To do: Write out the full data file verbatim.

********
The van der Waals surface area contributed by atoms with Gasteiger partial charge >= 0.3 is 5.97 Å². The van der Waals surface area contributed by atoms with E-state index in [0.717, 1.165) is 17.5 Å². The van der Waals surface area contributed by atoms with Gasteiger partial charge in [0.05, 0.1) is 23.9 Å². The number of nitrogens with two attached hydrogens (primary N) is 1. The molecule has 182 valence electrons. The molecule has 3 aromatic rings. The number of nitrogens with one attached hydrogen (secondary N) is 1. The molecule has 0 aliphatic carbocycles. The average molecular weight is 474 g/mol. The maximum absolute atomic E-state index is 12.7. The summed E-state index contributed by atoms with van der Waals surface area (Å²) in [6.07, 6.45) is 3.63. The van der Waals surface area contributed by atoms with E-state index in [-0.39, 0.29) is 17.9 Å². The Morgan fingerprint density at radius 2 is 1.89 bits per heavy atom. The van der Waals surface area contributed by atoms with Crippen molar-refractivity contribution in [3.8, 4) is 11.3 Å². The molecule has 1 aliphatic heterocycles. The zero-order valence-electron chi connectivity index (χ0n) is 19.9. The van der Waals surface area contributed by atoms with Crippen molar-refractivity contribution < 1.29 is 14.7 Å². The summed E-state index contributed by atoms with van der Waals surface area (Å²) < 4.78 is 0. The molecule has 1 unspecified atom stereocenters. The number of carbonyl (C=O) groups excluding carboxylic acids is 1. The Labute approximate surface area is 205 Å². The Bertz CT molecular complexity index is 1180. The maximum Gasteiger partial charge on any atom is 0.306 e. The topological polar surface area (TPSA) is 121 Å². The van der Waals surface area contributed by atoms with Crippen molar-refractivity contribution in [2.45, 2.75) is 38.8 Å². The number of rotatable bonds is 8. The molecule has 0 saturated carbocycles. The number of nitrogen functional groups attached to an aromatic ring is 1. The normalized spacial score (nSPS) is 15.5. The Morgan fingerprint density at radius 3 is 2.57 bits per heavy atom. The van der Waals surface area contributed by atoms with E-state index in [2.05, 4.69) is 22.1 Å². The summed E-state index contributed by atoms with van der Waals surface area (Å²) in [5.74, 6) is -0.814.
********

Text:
The van der Waals surface area contributed by atoms with Gasteiger partial charge >= 0.3 is 5.97 Å². The van der Waals surface area contributed by atoms with E-state index in [0.717, 1.165) is 17.5 Å². The van der Waals surface area contributed by atoms with Gasteiger partial charge in [0.05, 0.1) is 23.9 Å². The number of nitrogens with two attached hydrogens (primary N) is 1. The molecule has 182 valence electrons. The molecule has 3 aromatic rings. The number of nitrogens with one attached hydrogen (secondary N) is 1. The molecule has 0 aliphatic carbocycles. The average molecular weight is 474 g/mol. The maximum absolute atomic E-state index is 12.7. The summed E-state index contributed by atoms with van der Waals surface area (Å²) in [6.07, 6.45) is 3.63. The van der Waals surface area contributed by atoms with E-state index in [-0.39, 0.29) is 17.9 Å². The Morgan fingerprint density at radius 2 is 1.89 bits per heavy atom. The van der Waals surface area contributed by atoms with Crippen molar-refractivity contribution in [3.8, 4) is 11.3 Å². The molecule has 1 aliphatic heterocycles. The zero-order valence-electron chi connectivity index (χ0n) is 19.9. The van der Waals surface area contributed by atoms with Crippen molar-refractivity contribution < 1.29 is 14.7 Å². The summed E-state index contributed by atoms with van der Waals surface area (Å²) < 4.78 is 0. The molecule has 1 unspecified atom stereocenters. The number of carbonyl (C=O) groups excluding carboxylic acids is 1. The Labute approximate surface area is 205 Å². The Bertz CT molecular complexity index is 1180. The maximum Gasteiger partial charge on any atom is 0.306 e. The topological polar surface area (TPSA) is 121 Å². The van der Waals surface area contributed by atoms with Crippen molar-refractivity contribution in [2.45, 2.75) is 38.8 Å². The number of rotatable bonds is 8. The molecule has 0 saturated carbocycles. The number of nitrogen functional groups attached to an aromatic ring is 1. The normalized spacial score (nSPS) is 15.5. The Morgan fingerprint density at radius 3 is 2.57 bits per heavy atom. The van der Waals surface area contributed by atoms with E-state index in [2.05, 4.69) is 22.1 Å². The summed E-state index contributed by atoms with van der Waals surface area (Å²) in [5.74, 6) is -0.814.